Join Grant McWilliams for an in-depth discussion in this video Linux init services, part of Linux: Kernels and Logging for System Administration.
- [Instructor] The original Init system that Linux used, came from Unix. In this system there was shell script running as process ID number one, that would start other shell scripts to start the system. If the execution of one script was delayed, the entire boot process had to wait for it to finish. Later, runlevels were introduce with Unix System V. This allowed administrators to switch into different states, or runlevels. Even the process of rebooting and shutting down was handled by runlevel. There was a runlevel for maintenance.
One for a host without a GUI, and one for a host with a GUI, along with a couple of extra runlevels that could modified. The default runlevel was configured in /etc/inittab. All Init scripts were held in /etc/init.d. There were also directories in /etc/rc.d. And these directories were symbolic links to the actual Init scripts in /etc/init.d. There was one directory for each runlevel such as /etc/rc.d/rc5.d for runlevel five.
Starting and stopping services, and even the execution order was determined by the link name. This made the name of the symbolic link very important. Services to be started on a runlevel had names starting with a S. The order was determined by the name. A link name S10network would start before link name S12rsyslog. To make rsyslog start before the network, you'd just rename the link. Link names starting with a K were services that were killed when entering a runlevel. The problem with the System V Init system was the same.
It unintelligent and synchronous. This was fine for a server that rebooted once per year, but Linux was being used for more and more different devices, including workstations, dynamic cloud clients, mobile devices, and embedded systems where boot up time was important. Red Hat Enterprise Linux used System V Init for the first eight years of its existence. They switched to Upstart with RHEL 6, and then Systemd with RHEL 7. Upstart offered asynchronous service startup, automatic restart of crash services, and event-based starting of services.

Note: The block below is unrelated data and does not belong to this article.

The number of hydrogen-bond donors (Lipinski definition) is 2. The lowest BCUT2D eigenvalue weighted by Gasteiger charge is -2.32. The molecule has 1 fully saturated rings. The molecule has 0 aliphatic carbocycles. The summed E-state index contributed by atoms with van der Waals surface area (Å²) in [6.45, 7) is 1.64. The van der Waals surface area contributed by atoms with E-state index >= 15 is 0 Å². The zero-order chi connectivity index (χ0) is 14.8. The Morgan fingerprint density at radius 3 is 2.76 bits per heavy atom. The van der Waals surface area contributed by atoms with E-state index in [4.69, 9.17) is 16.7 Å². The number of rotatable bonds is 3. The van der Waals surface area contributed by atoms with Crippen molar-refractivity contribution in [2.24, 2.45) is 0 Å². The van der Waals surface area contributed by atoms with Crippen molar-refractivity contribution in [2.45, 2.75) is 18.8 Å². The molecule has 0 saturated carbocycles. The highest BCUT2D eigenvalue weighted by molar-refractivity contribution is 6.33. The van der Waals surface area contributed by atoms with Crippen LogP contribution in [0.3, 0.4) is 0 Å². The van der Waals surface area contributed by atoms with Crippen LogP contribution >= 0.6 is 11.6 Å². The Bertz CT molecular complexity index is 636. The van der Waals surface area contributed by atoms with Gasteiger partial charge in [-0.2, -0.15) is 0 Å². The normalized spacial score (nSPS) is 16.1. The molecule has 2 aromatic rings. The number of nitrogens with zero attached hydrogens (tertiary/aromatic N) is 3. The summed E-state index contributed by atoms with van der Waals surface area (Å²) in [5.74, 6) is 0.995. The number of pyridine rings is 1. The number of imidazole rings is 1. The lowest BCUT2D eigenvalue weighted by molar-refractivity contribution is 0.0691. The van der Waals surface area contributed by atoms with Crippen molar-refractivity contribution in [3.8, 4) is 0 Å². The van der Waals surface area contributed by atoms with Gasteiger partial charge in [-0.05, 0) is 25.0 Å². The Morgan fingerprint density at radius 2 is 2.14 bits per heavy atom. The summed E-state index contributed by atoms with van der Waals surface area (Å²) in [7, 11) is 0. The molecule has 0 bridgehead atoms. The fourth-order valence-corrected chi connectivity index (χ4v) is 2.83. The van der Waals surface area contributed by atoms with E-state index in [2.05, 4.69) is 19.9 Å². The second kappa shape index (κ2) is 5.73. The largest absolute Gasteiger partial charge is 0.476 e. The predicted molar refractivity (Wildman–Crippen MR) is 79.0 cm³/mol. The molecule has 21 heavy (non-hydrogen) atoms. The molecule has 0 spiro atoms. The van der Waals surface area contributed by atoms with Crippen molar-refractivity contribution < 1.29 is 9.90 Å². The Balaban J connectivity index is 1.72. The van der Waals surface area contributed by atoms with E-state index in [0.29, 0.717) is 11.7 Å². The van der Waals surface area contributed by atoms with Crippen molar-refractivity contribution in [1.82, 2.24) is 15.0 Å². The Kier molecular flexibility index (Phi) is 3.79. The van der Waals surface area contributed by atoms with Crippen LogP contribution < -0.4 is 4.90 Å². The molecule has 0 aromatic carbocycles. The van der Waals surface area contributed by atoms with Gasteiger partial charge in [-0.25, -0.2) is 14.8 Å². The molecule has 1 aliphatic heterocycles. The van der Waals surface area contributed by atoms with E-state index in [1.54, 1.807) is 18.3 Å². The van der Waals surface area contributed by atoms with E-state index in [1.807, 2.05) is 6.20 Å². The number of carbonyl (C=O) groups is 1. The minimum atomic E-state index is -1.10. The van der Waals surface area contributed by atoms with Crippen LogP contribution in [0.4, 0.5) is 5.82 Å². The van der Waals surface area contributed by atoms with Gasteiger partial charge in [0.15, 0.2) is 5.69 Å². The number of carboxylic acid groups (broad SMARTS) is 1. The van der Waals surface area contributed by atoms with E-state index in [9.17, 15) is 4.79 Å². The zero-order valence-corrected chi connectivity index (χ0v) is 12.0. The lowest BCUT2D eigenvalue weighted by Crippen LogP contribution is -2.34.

An event could be a change in hardware, or it could be triggered by a process, or the starting of another service. Upstart sped up system booting, and made the initialization process much more intelligent. It still relied on the etc Init tab file to determine the default runlevel, and use shell scripts in runlevel directories. Wanting to go the the next level, Red Hat switched to Systemd for RHEL 7. Systemd is a powerful, but sometimes bewildering initialization system. It supports parallel processing of startup scripts, service dependencies, on-demand activation of services using sockets and D-Bus, snap shotting system states, process tracking using control groups.
Parallel mounting and checking of file systems, and lastly, binary optimization of startup programs. Systemd handles on-demand activation of service by creating a socket, and handing it to the service when it's executed. This allows for a service to begin accepting data before it even starts. This is useful because services can remain off until they're requested. It also means that if a service has a dependency on another service, the dependency doesn't need to start until it's needed. Systemd can be complex, but is indeed very powerful.
- Linux boot loader process
- Creating a custom GRUB menu entry
- Booting into the emergency target
- Linux init services
- Making systemd services persistent
- Linux kernel directory structure
- Updating the kernel
- Managing kernel modules
- System logging
- Searching and rotating log files